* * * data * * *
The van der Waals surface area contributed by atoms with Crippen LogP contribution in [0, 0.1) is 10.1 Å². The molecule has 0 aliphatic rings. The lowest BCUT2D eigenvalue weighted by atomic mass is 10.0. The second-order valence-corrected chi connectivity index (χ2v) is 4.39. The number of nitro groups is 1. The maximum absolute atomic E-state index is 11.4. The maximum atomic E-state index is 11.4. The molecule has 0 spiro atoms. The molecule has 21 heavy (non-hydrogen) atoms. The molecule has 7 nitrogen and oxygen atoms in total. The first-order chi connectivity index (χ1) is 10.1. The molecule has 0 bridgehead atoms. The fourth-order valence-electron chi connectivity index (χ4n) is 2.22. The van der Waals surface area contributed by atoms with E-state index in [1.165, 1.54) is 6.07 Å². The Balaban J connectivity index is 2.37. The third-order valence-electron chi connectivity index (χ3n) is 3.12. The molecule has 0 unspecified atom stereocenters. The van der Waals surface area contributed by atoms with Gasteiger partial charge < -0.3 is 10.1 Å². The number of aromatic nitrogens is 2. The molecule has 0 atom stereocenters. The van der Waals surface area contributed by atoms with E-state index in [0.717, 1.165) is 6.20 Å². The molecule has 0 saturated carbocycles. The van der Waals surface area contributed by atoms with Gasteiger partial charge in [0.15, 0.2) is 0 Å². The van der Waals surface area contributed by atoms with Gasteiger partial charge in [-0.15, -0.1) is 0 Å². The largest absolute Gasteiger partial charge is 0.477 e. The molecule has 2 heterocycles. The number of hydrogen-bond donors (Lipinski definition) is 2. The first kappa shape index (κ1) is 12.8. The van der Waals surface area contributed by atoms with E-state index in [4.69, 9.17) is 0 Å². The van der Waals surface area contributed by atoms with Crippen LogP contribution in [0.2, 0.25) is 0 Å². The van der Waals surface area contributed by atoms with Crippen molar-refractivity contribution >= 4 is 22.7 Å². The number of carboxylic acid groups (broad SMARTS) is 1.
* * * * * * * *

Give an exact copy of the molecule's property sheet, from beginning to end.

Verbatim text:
The van der Waals surface area contributed by atoms with Crippen LogP contribution in [0, 0.1) is 10.1 Å². The molecule has 0 aliphatic rings. The lowest BCUT2D eigenvalue weighted by atomic mass is 10.0. The second-order valence-corrected chi connectivity index (χ2v) is 4.39. The number of nitro groups is 1. The maximum absolute atomic E-state index is 11.4. The maximum atomic E-state index is 11.4. The molecule has 0 spiro atoms. The molecule has 21 heavy (non-hydrogen) atoms. The molecule has 7 nitrogen and oxygen atoms in total. The first-order chi connectivity index (χ1) is 10.1. The molecule has 0 bridgehead atoms. The fourth-order valence-electron chi connectivity index (χ4n) is 2.22. The van der Waals surface area contributed by atoms with E-state index in [1.165, 1.54) is 6.07 Å². The Balaban J connectivity index is 2.37. The third-order valence-electron chi connectivity index (χ3n) is 3.12. The molecule has 0 unspecified atom stereocenters. The van der Waals surface area contributed by atoms with Gasteiger partial charge < -0.3 is 10.1 Å². The number of aromatic nitrogens is 2. The molecule has 0 atom stereocenters. The van der Waals surface area contributed by atoms with E-state index in [0.717, 1.165) is 6.20 Å². The molecule has 0 saturated carbocycles. The van der Waals surface area contributed by atoms with Gasteiger partial charge in [0.15, 0.2) is 0 Å². The van der Waals surface area contributed by atoms with Gasteiger partial charge in [-0.15, -0.1) is 0 Å². The largest absolute Gasteiger partial charge is 0.477 e. The molecule has 2 heterocycles. The number of hydrogen-bond donors (Lipinski definition) is 2. The first kappa shape index (κ1) is 12.8. The van der Waals surface area contributed by atoms with E-state index in [4.69, 9.17) is 0 Å². The van der Waals surface area contributed by atoms with Crippen LogP contribution in [0.2, 0.25) is 0 Å². The van der Waals surface area contributed by atoms with Crippen molar-refractivity contribution >= 4 is 22.7 Å². The number of carboxylic acid groups (broad SMARTS) is 1.